On August 2, 2007 Russian Tennis Professional Nikolay Davydenko, World Number 4 was involved in a rather bizarre singles match in a tournament in Sopot, Poland against a player by the name of Martin Vassallo Arguello , ranked 87.
For some reason the lower ranked player from Argentina was indeed the favourite to win the match even after losing the first set 2-6 to a guy who was miles ahead of him in talent, ranking, prize money and lifestyle, just to name a few things. No one so far has been able to work out why this particular tennis match had so much money riding on it ( Over $7,000,000 ) and why it didn't in fact complete ( Davydenko retired in the third set while trailing 1-2 ).
The Russian did however go into the match lacking any form whatsoever despite his high ranking as he had lost in the first round of his previous two tournaments, both on clay which was the same surface as the one in Poland. Apparently only his family knew of his 'injury' that did seem legitimate as he was diagnosed with a stress fracture of the foot a week later in Canada.
The one thing that stands out the most about the 'injury' however is that he played in the Rogers Cup in Canada that week and made it through to the quarter finals where he picked up $49,000 in his loss to Stepanek. Two weeks later he made it to the semis of the US Open where he lost to Federer.
So back to Sopot, Poland. Even at a set down the Argentine player attracted large bets but that may have been because Davydenko commenced treatment at the change of ends early in the second set so the question is obvious. Who knew of the Russian's 'injury' before the match ? Correct me if I am wrong but an injured tennis player can still win a match so why was there so much money put on a guy ranked 83 positions lower in the rankings to win ?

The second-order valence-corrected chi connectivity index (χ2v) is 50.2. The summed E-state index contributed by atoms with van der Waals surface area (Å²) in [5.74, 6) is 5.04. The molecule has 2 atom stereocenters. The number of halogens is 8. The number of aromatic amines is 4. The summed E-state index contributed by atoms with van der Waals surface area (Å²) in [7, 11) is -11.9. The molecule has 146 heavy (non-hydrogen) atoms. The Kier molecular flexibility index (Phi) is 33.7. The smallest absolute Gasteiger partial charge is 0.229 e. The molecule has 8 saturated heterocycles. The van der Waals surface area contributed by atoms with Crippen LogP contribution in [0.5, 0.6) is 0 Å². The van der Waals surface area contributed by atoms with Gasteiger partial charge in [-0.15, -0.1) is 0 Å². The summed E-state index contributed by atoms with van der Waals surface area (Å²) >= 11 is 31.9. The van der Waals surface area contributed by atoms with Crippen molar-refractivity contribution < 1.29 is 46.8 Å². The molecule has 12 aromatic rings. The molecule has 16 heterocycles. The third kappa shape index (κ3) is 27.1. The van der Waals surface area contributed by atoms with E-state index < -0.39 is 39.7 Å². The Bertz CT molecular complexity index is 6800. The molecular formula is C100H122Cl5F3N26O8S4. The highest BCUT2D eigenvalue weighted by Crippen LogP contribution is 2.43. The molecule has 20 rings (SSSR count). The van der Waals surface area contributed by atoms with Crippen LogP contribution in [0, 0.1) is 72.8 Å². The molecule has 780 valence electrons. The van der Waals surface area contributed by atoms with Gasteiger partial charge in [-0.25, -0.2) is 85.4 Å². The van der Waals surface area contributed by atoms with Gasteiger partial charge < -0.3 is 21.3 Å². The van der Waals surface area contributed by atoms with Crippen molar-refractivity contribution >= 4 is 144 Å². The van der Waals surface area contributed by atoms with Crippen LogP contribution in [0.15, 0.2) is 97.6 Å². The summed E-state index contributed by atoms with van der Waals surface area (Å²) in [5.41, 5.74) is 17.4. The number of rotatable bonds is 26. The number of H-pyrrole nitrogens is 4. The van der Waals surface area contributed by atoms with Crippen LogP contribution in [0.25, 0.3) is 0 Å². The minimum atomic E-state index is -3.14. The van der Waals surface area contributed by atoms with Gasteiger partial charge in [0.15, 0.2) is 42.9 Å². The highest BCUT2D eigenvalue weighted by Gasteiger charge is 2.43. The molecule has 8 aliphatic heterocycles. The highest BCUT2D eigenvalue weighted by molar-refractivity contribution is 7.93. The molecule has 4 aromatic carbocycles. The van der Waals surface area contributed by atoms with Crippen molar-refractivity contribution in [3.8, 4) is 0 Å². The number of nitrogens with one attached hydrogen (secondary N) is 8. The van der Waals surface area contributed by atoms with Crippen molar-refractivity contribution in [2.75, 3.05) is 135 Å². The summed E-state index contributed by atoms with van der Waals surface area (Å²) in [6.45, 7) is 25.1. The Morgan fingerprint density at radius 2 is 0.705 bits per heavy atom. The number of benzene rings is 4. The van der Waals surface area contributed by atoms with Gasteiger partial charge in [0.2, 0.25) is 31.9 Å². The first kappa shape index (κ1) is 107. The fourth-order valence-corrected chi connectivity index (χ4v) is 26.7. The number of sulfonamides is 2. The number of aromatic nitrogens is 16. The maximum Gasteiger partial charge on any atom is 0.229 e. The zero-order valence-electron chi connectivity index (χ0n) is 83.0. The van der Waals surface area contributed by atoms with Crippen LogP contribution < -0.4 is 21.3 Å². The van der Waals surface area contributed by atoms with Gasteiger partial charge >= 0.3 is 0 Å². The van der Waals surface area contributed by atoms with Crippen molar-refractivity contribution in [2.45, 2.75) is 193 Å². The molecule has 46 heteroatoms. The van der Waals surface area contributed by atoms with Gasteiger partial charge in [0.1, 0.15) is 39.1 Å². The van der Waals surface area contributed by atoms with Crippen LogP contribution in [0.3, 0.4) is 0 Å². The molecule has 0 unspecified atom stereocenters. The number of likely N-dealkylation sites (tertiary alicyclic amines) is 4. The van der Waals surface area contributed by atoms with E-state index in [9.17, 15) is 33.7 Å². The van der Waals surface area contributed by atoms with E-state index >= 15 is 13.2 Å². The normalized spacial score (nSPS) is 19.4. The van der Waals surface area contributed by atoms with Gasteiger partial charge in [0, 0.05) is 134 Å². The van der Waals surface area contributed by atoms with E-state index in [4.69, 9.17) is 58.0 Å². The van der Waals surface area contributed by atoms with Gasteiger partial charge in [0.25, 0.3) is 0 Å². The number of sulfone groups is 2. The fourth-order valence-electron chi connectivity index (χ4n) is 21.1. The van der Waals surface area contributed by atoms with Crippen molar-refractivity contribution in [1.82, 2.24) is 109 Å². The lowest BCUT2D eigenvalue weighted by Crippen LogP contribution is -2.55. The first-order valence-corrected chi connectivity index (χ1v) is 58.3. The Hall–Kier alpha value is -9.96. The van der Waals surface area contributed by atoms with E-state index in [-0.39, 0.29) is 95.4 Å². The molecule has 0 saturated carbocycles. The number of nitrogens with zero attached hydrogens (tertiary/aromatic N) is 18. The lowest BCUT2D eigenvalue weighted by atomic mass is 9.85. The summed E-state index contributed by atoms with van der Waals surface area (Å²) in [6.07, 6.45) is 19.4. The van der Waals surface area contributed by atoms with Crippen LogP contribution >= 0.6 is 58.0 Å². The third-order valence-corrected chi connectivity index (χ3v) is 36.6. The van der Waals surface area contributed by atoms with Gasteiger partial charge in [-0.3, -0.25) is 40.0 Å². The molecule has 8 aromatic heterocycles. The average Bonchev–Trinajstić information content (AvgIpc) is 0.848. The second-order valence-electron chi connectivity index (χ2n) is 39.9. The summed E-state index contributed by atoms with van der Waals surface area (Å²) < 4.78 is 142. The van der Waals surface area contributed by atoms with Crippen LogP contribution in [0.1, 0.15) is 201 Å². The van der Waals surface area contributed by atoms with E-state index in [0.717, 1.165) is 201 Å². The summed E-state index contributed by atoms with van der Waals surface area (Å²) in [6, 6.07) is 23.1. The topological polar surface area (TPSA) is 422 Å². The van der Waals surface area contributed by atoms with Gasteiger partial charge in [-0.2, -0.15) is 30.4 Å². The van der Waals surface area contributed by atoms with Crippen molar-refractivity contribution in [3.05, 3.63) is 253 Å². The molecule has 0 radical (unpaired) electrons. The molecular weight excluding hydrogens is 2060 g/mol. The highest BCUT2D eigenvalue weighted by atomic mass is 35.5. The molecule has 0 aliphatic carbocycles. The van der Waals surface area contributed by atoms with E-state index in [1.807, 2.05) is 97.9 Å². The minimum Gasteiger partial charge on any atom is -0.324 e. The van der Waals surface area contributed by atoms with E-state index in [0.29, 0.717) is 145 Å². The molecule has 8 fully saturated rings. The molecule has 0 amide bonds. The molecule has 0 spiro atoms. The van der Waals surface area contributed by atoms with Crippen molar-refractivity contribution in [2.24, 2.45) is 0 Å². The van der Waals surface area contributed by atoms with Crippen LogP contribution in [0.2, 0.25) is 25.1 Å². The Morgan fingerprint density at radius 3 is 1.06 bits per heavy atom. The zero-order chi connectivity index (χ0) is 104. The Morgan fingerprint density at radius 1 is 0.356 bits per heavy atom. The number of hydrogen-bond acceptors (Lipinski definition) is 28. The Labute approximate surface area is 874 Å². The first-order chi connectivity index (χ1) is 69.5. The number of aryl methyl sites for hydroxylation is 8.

So were all of the large bets ( one was over $500,000 ) relying on the injury to slow down Davydenko to such an extent that he would not be able to play at his full potential or was it a match where the result was already worked out between the players and they had relayed that result to certain 'shady' characters ?
Arguello it seems is the one who may struggle to hold his reputation a little more than Davydenko as there were no less than 82 texts to a gambling ring leader from Italy found on the Argentine's mobile phone. The majority of the content of those texts has never been released but we can all imagine what would have been relayed as far as match information was concerned. As much as there is a cloud hanging over Davydenko as far as his integrity is concerned there is nothing to suggest he actually played any part in it whatsoever with no mobile phone records leading to anyone who could damage his status.
So as far as questions are concerned regarding this particular match we are left with many but some of the obvious ones are ; # Did Davydenko get 'stage fright' and not hold his end of the bargain up if he was in fact paid a sum to lose and instead resort to the 'injury' ?
# Was it simply a match where the circumstances surrounding the Davydenko 'injury' spiralled out of control just like a share market stock that began a sharp rise but without too much substance to the reasons why ?
# If the 'injury' to Davydenko was so serious how on earth did he manage to have such a successful run in both the Rogers Cup in Canada and the US Open in New York in the following weeks after the event in Poland ?
The incident will quite possibly never be fully explained yet the 82 text messages on Arguello's phone obviously still weren't enough to find him guilty of any wrong doing despite one that said " He doesn't want to do it " and another that stated "He intends to win ".
So did Arguello speak to Davydenko before the match to ask him if he would throw it ? It seems that he may have from the texts but it also seems that Davydenko was not prepared to do it and maybe it all just revolved around an 'injury' cloud and poor form so in the end it was simply placed in the 'too hard basket' to find anyone guilty.
For the record Arguello lost in the next round to Albert Montanes of Spain. The Argentine won 8 Challenger singles events and a total of just over $1.4 Million Dollars in his career which included a fourth round showing at the French Open in 2006 and a highest ranking of 47 in 2009.
Davydenko won 21 ATP events and a total of just over $16 Million Dollars to go with his highest ranking of World Number 4.
Two vastly different players as far as talent and results were concerned yet two that have ended up on the same page in history for all the wrong reasons........